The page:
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> Not really cool to be ambiguous about stealing $2000+ from your users.

Serious question: under what legal theory (not loose analogy) is the BCH corresponding to a wallet held by Coinbase property of Coinbase's users and not Coinbase?




Security laws. Stuff like this happens all the times in spinoffs and the rules are very clear about who is entitled to the proceeds.


> Security laws.

That's hardly specific.

> Stuff like this happens all the times in spinoffs

There's a reason I specifically excluded loose analogies.

> the rules are very clear about who is entitled to the proceeds.

And the specific rules that specifically apply to a fork of a cryptocurrnecy and a firm providing wallet services like Coinbase are...what, precisely?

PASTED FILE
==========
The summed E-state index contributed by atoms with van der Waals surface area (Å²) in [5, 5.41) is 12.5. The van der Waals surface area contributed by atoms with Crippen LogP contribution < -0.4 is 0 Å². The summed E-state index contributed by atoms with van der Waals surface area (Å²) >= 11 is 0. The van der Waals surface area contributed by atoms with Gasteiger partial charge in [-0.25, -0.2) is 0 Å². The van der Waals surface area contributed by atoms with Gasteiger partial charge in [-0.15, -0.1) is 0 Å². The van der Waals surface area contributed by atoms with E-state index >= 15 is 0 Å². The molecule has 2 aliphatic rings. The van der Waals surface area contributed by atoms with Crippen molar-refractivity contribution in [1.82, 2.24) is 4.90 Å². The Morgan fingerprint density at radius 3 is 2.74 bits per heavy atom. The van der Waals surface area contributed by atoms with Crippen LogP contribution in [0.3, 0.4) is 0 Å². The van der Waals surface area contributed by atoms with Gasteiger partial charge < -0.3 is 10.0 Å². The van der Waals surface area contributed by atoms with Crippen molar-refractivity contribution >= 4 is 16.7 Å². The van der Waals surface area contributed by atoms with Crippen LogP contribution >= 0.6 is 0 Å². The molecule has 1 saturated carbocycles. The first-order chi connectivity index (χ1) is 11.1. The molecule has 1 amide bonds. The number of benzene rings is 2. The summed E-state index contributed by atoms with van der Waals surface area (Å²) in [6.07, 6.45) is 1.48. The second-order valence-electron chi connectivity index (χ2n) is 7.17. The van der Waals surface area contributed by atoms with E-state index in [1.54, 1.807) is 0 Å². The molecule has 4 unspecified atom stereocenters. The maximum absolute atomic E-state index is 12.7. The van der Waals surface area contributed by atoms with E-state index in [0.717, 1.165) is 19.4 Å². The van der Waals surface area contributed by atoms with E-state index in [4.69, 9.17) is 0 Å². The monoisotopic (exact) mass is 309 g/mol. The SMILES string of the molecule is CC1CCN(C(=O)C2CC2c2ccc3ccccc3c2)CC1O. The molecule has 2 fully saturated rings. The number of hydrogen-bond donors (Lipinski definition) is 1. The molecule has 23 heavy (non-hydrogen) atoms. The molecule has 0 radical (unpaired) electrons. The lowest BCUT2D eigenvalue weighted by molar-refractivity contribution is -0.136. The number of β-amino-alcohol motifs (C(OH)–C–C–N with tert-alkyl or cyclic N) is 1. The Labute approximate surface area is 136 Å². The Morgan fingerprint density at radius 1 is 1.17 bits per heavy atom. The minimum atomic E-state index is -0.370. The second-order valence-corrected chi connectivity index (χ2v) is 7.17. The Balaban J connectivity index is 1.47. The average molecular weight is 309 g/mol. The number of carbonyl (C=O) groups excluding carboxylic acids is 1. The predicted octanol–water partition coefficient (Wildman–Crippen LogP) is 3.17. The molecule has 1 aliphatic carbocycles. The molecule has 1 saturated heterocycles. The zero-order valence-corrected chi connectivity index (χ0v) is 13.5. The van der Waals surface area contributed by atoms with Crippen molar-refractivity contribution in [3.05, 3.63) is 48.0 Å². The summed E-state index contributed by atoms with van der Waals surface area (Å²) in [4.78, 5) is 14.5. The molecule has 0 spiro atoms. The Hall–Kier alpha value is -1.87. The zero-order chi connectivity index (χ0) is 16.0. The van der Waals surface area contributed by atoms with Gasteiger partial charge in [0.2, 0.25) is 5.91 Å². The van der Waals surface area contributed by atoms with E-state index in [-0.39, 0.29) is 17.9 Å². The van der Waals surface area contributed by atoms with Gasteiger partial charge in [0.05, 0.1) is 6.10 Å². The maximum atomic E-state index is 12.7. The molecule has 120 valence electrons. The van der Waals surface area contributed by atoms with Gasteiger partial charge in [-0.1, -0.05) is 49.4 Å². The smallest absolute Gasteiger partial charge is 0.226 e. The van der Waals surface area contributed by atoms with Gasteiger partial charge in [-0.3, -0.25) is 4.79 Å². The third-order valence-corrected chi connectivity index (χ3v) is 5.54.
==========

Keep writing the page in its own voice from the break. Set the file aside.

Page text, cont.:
Perhaps general securities laws are written in a way which encompasses this scenario, but I'm asking about the specific applicable laws that cover the situation at hand.


Sounds a bit harsh. He's suggesting securities law is a good place to start; a reasonable thing that adds something to the discussion. Consider hiring a paralegal to research the issue for you and write you a well-documented brief to meet your standards of proof.


That's idiotic, securities do not spontaneously split on their own. In a split, agents agree upon how it should be carried out, specifically to avoid this problem.




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